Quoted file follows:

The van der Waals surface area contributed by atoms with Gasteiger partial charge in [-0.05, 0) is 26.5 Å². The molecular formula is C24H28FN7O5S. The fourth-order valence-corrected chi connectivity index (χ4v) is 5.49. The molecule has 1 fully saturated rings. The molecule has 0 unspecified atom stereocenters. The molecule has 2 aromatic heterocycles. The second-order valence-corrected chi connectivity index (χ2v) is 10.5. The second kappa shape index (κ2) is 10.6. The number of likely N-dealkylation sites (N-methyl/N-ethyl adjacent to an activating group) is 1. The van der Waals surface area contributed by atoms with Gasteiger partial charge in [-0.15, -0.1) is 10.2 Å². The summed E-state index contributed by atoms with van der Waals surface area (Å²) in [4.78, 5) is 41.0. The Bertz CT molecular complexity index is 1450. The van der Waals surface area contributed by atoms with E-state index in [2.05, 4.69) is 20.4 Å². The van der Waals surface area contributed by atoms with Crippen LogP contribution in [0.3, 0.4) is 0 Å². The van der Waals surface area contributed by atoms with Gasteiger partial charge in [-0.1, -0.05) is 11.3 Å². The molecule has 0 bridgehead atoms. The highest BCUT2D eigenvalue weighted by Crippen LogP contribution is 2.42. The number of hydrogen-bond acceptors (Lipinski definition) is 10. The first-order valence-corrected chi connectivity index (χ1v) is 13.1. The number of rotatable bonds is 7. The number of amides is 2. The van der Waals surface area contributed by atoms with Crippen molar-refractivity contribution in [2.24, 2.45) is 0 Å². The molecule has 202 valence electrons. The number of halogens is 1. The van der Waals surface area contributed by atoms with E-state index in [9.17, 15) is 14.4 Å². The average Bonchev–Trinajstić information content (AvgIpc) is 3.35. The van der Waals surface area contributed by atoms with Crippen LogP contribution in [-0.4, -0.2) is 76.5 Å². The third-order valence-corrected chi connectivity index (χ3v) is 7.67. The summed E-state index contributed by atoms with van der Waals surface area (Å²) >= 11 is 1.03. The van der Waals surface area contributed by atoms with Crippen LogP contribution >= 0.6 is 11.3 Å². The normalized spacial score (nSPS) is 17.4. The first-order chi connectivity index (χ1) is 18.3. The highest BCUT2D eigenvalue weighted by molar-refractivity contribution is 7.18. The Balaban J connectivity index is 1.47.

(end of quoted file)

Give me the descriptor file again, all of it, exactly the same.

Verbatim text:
The van der Waals surface area contributed by atoms with Gasteiger partial charge in [-0.05, 0) is 26.5 Å². The molecular formula is C24H28FN7O5S. The fourth-order valence-corrected chi connectivity index (χ4v) is 5.49. The molecule has 1 fully saturated rings. The molecule has 0 unspecified atom stereocenters. The molecule has 2 aromatic heterocycles. The second-order valence-corrected chi connectivity index (χ2v) is 10.5. The second kappa shape index (κ2) is 10.6. The number of likely N-dealkylation sites (N-methyl/N-ethyl adjacent to an activating group) is 1. The van der Waals surface area contributed by atoms with Gasteiger partial charge in [-0.15, -0.1) is 10.2 Å². The summed E-state index contributed by atoms with van der Waals surface area (Å²) in [4.78, 5) is 41.0. The Bertz CT molecular complexity index is 1450. The van der Waals surface area contributed by atoms with E-state index in [2.05, 4.69) is 20.4 Å². The van der Waals surface area contributed by atoms with Crippen LogP contribution in [0.3, 0.4) is 0 Å². The van der Waals surface area contributed by atoms with Gasteiger partial charge in [-0.1, -0.05) is 11.3 Å². The molecule has 0 bridgehead atoms. The highest BCUT2D eigenvalue weighted by Crippen LogP contribution is 2.42. The number of hydrogen-bond acceptors (Lipinski definition) is 10. The first-order valence-corrected chi connectivity index (χ1v) is 13.1. The number of rotatable bonds is 7. The number of amides is 2. The van der Waals surface area contributed by atoms with Crippen molar-refractivity contribution in [2.24, 2.45) is 0 Å². The molecule has 202 valence electrons. The number of halogens is 1. The van der Waals surface area contributed by atoms with E-state index in [9.17, 15) is 14.4 Å². The average Bonchev–Trinajstić information content (AvgIpc) is 3.35. The van der Waals surface area contributed by atoms with Crippen LogP contribution in [-0.4, -0.2) is 76.5 Å². The third-order valence-corrected chi connectivity index (χ3v) is 7.67. The summed E-state index contributed by atoms with van der Waals surface area (Å²) >= 11 is 1.03. The van der Waals surface area contributed by atoms with Crippen LogP contribution >= 0.6 is 11.3 Å². The normalized spacial score (nSPS) is 17.4. The first-order chi connectivity index (χ1) is 18.3. The highest BCUT2D eigenvalue weighted by molar-refractivity contribution is 7.18. The Balaban J connectivity index is 1.47.